Our Osteopaths Are Available Monday - Friday: 8am-7pm, Saturday: 8am - 1pm Click here

Sudi De Winter

Sudi graduated from RMIT in 2004 and has been working in private practice since.

Sudi treats a wide range of musculoskeletal conditions and has a special interest in running/sports injuries and chronic pain. Sudi is passionate about active management in healthcare and empowering the patient.

Running injuries are comprehensively assessed including video analysis of running technique. Management often includes strength/rehab exercises, running retraining with simple cues and education and advice for running load/training.

Chronic pain treatment is highly individualised but often includes pain education, mindfulness and cognitive approaches and graded exercise therapy. Sudi’s goal is to re-instil a confidence into the patient and their body.

David Morgan

David has been registered as an osteopath since graduating from RMIT University in 2019.
David’s personal experiences with headaches and chronic pain, and previous roles in office administration, records management and live music production have given him firsthand knowledge into how different work environments can place both physical and mental stresses on the body. This has shaped his approach to treatment, which utilises both manual therapy and pain management strategies in order to educate patients and encourage them to take an active role in their recovery.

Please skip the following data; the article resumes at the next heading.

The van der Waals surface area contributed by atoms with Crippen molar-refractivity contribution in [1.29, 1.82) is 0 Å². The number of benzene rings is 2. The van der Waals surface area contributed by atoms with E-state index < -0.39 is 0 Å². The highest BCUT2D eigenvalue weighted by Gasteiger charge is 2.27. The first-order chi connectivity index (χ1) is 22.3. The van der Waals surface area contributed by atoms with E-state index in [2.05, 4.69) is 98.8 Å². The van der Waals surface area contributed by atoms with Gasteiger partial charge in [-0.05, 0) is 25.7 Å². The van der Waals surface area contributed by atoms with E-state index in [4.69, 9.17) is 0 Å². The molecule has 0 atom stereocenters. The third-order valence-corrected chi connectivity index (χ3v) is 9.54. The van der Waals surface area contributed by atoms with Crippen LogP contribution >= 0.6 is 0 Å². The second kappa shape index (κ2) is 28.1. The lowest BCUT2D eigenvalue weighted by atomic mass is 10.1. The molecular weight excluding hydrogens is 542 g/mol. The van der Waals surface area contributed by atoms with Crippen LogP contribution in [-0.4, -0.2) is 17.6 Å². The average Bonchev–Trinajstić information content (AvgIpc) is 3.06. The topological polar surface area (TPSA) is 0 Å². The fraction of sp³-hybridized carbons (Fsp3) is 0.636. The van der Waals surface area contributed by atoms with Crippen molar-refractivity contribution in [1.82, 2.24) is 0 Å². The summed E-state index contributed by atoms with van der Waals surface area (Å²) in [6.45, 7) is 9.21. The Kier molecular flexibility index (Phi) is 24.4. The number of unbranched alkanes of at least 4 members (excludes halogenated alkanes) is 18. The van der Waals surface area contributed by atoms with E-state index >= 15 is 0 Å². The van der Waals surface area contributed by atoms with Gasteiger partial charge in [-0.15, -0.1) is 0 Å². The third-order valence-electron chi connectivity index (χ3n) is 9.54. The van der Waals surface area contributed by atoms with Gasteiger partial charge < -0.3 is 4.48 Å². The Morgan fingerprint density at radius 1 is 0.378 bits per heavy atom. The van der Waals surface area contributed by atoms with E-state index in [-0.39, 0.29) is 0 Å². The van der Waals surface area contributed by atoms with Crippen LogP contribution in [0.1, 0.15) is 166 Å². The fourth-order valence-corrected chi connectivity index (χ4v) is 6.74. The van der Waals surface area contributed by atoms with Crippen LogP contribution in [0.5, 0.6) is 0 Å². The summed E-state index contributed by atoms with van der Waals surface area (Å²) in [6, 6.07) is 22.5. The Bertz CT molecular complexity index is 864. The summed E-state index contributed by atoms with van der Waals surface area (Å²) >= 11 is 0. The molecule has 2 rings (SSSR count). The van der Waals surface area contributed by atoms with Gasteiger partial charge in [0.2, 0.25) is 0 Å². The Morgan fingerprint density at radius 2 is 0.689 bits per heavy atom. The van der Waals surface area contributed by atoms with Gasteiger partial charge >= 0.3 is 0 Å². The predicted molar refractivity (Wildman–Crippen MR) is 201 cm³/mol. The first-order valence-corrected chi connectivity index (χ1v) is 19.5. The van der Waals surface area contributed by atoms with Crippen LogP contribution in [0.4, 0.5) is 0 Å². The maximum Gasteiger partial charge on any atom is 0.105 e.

Amy Lawton

Amy has been a qualified Osteopath since 2012 and uses dry needling therapy to compliment her osteopathic skills. The primary health care role of an osteopath is important to Amy who takes a holistic approach to her treatment emphasising overall well being and implementing long term self management strategies to help her patients’ regain optimal functionality and pain- free motion.

Lucy Hodgson

Lucy graduated from RMIT in 2004. Since this time she has been working in private practice around Melbourne. Lucy has completed post-graduate study in Osteopathy in the cranial field, and working with children and exercise rehabilitation.

Lucy believes strongly in a team care approach in order to provide the best results for the individual. She enjoys working with other practitioners and modalities to help get the most out of treatment. Lucy believes that good clinical outcomes are important to try and achieve longer overall health benefits.

Jan Buchanan

Jan has completed her Myotherapy studies this year & is now applying her knowledge in her treatments.

This complements her thorough Remedial Massage background of over 15 years.

Treatment is a combination of assessment & manual techniques applied to address musculoskeletal dysfunction.

A combination of techniques may be employed, including muscle energy techniques, myofascial release, cupping, trigger point therapy, dry needling, deep tissue massage, facilitated stretching & basic manual lymphatic drainage massage. As well as corrective exercises.

She is still working with people that have physical stresses that relate to their body use in a work environment.

She sees her role as a facilitator to direct the body to heal itself.

Frequently Asked Questions

Osteopaths are primary healthcare providers which means that no referral is necessary. If your treatment is being covered by WorkSafe, TAC or DVA, you will require a referral to ensure that your costs are covered.